11. Figueroa Aldunce, I. M., & Reyes, S. (2010). Distribución, superficie y accesibilidad de las áreas verdes en Santiago de Chile. Distribution, extent and accessibility of green spaces in Santiago de Chile. EURE, 36(109), 89–110.Google Scholar
  12. INE – National Statistics Institute of Chile (1992). Census of population 1992. Microdatos. Censos de Población. Redatam. Censo de Población y Vivienda 1992. Accessed 2 May 2011.
  13. INE – National Statistics Institute of Chile (2002). Census of population 2002. Microdatos. Censos de Población. Censo 2002. Accessed 2 May 2011.
  14. ISDR. (2004). Living with risk: A global review of disaster reduction initiative. Geneva: United Nations.Google Scholar
  15. McPherson, E. G. (1992). Accounting benefits and costs of urban greenspace. Landscape and Urban Planning, 22(1), 41–51.CrossRefGoogle Scholar
  16. McPherson, E. G., Nowak, D., Heisler, G., Grimmond, S., Souch, C., Grant, R., & Rowntree, R. (1997). Quantifying urban forest structure, function, and value: The Chicago urban forest climate project. Urban Ecosystems, 1, 49–61.CrossRefGoogle Scholar
  17. MIDEPLAN – Ministero de Planificación y Cooperación (2006). Encuesta CASEN 2006. Santiago de Chile Accessed 2 May 2011.
  18. NERI – The National Environmental Research Institute (1995). Recommendations on integrated environmental assessment, EEA/061/95. Copenhagen.Google Scholar
  19. Niehoff, D., Fritsch, U., & Bronstert, A. (2002). Land-use impacts on storm-runoff generation: Scenarios of land-use change and simulation of hydrological response in a meso-scale catchment in SW-Germany. Journal of Hydrology, 267, 80–93.CrossRefGoogle Scholar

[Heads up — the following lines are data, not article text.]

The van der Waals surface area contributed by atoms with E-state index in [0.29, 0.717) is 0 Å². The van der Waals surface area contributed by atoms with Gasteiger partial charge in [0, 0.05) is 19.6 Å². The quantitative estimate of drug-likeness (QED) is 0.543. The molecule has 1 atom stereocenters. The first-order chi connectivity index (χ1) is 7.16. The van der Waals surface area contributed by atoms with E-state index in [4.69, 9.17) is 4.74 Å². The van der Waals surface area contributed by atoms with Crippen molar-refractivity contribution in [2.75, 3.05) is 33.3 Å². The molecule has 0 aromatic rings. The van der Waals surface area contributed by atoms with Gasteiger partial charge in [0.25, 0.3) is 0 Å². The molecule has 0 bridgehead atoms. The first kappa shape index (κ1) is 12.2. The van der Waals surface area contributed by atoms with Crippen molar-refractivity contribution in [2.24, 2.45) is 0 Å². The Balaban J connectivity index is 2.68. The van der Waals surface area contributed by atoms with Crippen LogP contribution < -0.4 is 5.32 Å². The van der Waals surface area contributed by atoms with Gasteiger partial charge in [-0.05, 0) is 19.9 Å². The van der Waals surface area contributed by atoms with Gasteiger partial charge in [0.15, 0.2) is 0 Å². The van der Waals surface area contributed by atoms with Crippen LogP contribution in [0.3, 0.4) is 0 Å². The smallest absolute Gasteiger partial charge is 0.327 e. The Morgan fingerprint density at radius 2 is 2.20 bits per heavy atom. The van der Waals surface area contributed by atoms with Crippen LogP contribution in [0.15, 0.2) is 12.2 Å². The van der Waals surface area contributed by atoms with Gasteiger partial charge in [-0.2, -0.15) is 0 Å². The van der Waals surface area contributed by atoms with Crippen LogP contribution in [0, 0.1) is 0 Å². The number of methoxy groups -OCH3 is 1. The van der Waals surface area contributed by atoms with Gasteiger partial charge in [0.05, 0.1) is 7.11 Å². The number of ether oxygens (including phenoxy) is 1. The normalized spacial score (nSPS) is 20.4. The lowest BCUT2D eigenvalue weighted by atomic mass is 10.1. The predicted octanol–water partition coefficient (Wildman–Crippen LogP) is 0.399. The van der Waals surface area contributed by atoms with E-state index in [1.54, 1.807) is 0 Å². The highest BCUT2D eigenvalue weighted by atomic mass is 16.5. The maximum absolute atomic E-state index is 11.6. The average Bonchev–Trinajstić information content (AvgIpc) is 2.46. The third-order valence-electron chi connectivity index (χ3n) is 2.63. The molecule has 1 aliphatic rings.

20. Reiter, J. (2009). Vulnerabilität gegenüber Überflutungen in ausgewählten Stadtteilen von Santiago de Chile. Unpublished master thesis, Humboldt-Universität zu Berlin.Google Scholar
  21. Reyes-Paecke, S. (2004). Santiago; la difícil sustentabilidad de una ciudad neoliberal. In C. De Mattos, M. E. Ducci, A. Rodríguez, & G. Yáñez Warner (Eds.), Santiago en la Globalización: ¿Una nueva ciudad? (pp. 189–218). Santiago Chile: Ediciones SUR-EURE Libros.Google Scholar
  22. Sorensen, M., Barzetti, V., Keipi, K., & Williams, J. (1998). Manejo de áreas verdes urbanas. Technical document ENV-109. BID – Inter-American Development Bank, Washington, DC. Accessed 19 Oct 2010.
  23. UNDP (2004). A global report. Reducing disaster risk. Challenge for development. Technical Report, 05/06, New York.Google Scholar
  24. Weiland, U. (2006). Sustainability indicators and urban development. In W. Wuyi, T. Krafft, & F. Kraas (Eds.), Global change, urbanization and health (pp. 241–250). Beijing: China Meteorological Press.Google Scholar
  25. Wisner, B., Blaikie, P., & Cannon, T. (2005). At risk. Natural hazards, people’s vulnerability, and disasters. London/New York: Routledge.Google Scholar

Copyright information

© Springer-Verlag Berlin Heidelberg 2012

Authors and Affiliations

  • Ellen Banzhaf
    • 1
    Email author
  • Annegret Kindler
    • 1
  • Annemarie Müller
    • 1
  • Karin Metz
    • 1
  • Sonia Reyes-Paecke
    • 1
  • Ulrike Weiland
    • 1
  1. 1.Department Urban and Environmental SociologyHelmholtz Centre for Environmental Research – UFZLeipzigGermany

Personalised recommendations